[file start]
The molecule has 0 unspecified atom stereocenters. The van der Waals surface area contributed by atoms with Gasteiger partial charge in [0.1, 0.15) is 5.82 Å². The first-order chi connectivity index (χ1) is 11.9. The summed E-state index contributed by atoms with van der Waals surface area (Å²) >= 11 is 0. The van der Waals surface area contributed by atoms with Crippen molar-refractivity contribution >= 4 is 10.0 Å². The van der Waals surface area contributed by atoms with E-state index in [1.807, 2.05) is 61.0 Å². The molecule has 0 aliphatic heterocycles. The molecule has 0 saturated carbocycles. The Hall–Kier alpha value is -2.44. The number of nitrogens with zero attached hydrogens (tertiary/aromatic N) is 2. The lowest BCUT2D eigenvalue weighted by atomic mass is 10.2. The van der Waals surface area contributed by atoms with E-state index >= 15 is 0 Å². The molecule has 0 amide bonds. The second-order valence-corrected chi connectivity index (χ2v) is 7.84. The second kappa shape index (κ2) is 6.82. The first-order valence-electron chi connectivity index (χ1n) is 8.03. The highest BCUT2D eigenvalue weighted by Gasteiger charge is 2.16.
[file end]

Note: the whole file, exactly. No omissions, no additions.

The molecule has 0 unspecified atom stereocenters. The van der Waals surface area contributed by atoms with Gasteiger partial charge in [0.1, 0.15) is 5.82 Å². The first-order chi connectivity index (χ1) is 11.9. The summed E-state index contributed by atoms with van der Waals surface area (Å²) >= 11 is 0. The van der Waals surface area contributed by atoms with Crippen molar-refractivity contribution >= 4 is 10.0 Å². The van der Waals surface area contributed by atoms with E-state index in [1.807, 2.05) is 61.0 Å². The molecule has 0 aliphatic heterocycles. The molecule has 0 saturated carbocycles. The Hall–Kier alpha value is -2.44. The number of nitrogens with zero attached hydrogens (tertiary/aromatic N) is 2. The lowest BCUT2D eigenvalue weighted by atomic mass is 10.2. The van der Waals surface area contributed by atoms with E-state index >= 15 is 0 Å². The molecule has 0 amide bonds. The second-order valence-corrected chi connectivity index (χ2v) is 7.84. The second kappa shape index (κ2) is 6.82. The first-order valence-electron chi connectivity index (χ1n) is 8.03. The highest BCUT2D eigenvalue weighted by Gasteiger charge is 2.16.